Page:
• if you know that you are allergic to penicillin

Warning and precautions

Talk to your doctor, pharmacist or nurse before taking Phenoxymethylpenicillin Tablets:

  • if you know that you are allergic to cephalosporins, or any other antibiotic or any of the ingredients in your medicine.
  • if you suffer from kidney problems.
  • if you suffer from liver problems.
  • if you suffer any blood disorders.
  • if you are pregnant, trying for a baby or breast-feeding.
  • if you suffer from bronchial asthma or suffer from a tendency to develop allergic conditions such as hay fever or eczema.
  • if you suffer with persistent diarrhoea or vomiting caused by stomach or intestinal problems or being sick, or are suffering from any gut disorder which may affect the way your body absorbs the medicine .
  • if you have suffered severe diarrhoea following previous treatment with antibiotics.
  • You are on a low potassium diet. Each Phenoxymethylpenicillin 250mg tablet contains 28mg of potassium. This potassium content needs to be taken into consideration by patients with kidney problems or patients on a controlled potassium diet.
  • if you have severe illness.
  • if you are on long term treatment with Penicillin.

Other Medicines and Phenoxymethylpenicillin Tablets

Tell your doctor or pharmacist if you are taking, have recently taken or might take any other medicines. In particular tell your doctor if you are using the following:

  • Uricosuric drugs (medicines used to treat gout and other conditions which require lowering of blood uric acid levels, e.g. probenecid and sulfinpyrazone).
  • Anticoagulants (medicines that prevent the clotting of blood, e.g. warfarin, coumarin and phenindione).
  • Potassium-sparing diuretics (medicines used to treat high blood pressure, water retention, or some heart, liver or kidney conditions, e.g. Amiloride, spirolactone).
  • Any other antibiotics (such as tetracycline, erythromycin, chloramphenicol, sulphonamide).
  • Methotrexate (a medicine used to treat cancer, psoriasis and rheumatoid arthritis).
  • Guar gum (a medicine used to treat some types of diabetes).
  • Neomycin (anti-fungal).
  • Phenoxymethylpenicillin tablets may reduce the efficacy of oral contraceptives (“the pill”). Your doctor or pharmacist will be able to advise you on whether additional contraceptive measures are necessary whilst taking Phenoxymethylpenicillin tablets, such as using a condom or a diaphragm with spermicide.

Please tell your doctor or pharmacist if you have recently been given or are due to receive a typhoid vaccination.

You should also note that if you test your urine for glucose using a non-enzymatic test,

Phenoxymethylpenicillin Tablets may give a false positive result. Please ask your pharmacist for advice on this.

Long term treatment should be monitored as overgrowth of resistant organisms including Pseudomonas or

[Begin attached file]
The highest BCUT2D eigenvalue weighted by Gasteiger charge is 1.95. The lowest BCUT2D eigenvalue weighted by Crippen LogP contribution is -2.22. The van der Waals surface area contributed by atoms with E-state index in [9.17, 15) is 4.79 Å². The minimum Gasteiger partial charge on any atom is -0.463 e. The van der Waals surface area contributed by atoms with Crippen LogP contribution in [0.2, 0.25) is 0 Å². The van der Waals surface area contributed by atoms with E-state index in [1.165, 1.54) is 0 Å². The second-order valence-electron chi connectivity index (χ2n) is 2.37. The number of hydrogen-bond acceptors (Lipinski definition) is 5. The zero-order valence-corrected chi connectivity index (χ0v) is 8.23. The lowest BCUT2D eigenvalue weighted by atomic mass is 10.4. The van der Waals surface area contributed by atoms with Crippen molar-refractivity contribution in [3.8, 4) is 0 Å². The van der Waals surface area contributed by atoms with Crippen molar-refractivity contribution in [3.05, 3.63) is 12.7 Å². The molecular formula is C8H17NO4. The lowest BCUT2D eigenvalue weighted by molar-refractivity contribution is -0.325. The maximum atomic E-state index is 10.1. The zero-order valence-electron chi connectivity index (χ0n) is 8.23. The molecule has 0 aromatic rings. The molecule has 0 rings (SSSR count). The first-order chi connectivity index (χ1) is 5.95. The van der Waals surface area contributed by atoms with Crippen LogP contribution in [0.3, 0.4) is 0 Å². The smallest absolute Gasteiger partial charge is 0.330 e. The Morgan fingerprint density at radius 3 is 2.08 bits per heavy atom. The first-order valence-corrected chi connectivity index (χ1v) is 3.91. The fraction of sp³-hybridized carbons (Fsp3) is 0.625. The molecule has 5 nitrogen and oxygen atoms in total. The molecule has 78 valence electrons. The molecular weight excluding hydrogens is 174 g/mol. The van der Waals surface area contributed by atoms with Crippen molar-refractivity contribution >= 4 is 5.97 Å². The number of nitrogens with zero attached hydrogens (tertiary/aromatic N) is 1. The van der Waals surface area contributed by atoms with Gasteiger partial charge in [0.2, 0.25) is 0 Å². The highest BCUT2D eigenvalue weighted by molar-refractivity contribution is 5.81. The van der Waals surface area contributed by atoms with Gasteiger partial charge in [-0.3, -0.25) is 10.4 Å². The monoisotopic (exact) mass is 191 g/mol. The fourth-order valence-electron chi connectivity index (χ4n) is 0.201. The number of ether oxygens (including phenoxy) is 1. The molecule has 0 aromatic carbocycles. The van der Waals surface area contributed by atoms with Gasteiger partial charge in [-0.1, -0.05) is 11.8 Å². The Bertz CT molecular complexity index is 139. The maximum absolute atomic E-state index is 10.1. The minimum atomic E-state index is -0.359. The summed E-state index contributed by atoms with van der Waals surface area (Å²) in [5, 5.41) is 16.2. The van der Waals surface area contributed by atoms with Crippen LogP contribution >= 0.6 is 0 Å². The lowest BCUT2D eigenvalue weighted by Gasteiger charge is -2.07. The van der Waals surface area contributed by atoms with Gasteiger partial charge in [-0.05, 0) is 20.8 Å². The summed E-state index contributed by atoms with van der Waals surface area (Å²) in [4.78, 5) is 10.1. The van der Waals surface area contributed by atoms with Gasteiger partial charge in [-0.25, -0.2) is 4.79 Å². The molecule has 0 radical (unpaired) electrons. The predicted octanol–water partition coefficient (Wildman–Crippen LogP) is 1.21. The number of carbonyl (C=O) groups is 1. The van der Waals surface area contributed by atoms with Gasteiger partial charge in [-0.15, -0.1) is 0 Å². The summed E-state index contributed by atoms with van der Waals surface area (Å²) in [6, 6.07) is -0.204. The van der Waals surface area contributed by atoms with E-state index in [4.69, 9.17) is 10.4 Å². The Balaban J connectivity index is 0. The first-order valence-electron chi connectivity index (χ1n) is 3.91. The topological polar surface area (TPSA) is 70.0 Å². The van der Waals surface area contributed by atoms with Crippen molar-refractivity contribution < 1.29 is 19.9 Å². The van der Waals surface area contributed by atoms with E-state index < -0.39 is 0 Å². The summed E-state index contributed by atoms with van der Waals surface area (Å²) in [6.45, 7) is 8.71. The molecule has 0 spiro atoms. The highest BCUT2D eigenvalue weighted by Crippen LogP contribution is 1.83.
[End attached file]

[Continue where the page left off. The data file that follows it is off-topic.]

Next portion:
Candida may occur.

Please tell your doctor or pharmacist if you are taking or have recently taken any other medicines, including medicines obtained without a prescription.

Phenoxymethylpenicillin Tablets with food and drink

Phenoxymethylpenicillin Tablets are best absorbed when taken on an empty stomach.

Pregnancy and breast-feeding

The effects of phenoxymethylpenicillin in pregnancy have not been adequately studied. If you are pregnant or planning to become pregnant, inform your doctor immediately. Phenoxymethylpenicillin

Tablets should be used during pregnancy only if your doctor determines that the potential benefit justifies the potential risk to the unborn baby. Since phenoxymethylpenicillin appears in breast milk, you should consult with your doctor if you plan to breast feed your baby. If this medication is essential to your health, your doctor may advise you to discontinue breast feeding until your treatment is finished.

Ask your doctor or pharmacist for advice before taking any medicine.

Driving and using machines

Phenoxymethylpenicillin Tablets have not been shown to have any effect on ability to drive and use machines.

Phenoxymethylpenicillin Tablets contains potassium

Each Phenoxymethylpenicillin 250mg tablet contains 28mg of potassium. This potassium content may be harmful to people on low potassium diets or reduced kidney function.

  1. How to take phenoxymethylpenicillin tablets

Always take this medicine exactly as your doctor or pharmacist has told you. Check with your doctor or pharmacist if you are not sure.

Each dose should be swallowed with a drink of water, at least 30 minutes before food. Try to space the doses as early as possible throughout the day.

The recommended dose is:

Adults

The usual dosage is 250 milligrams or 500 milligrams (one to two tablets) every 6 hours. This may vary depending on the type of infection you have. If you have poor kidney function the dose may be lowered.

To prevent recurring rheumatic fever

The usual dosage is 250 milligrams (one tablet) daily on a continuing basis.

To prevent pneumococcal infection (e.g. in aspleenia and in sickle cell disease)

The usual dosage is 500mg (two tablets) every 12 hours.

Children (under 12)

For children aged between 6 and 12 years of age the usual dosage is 250 milligrams (one tablets) every 6 hours.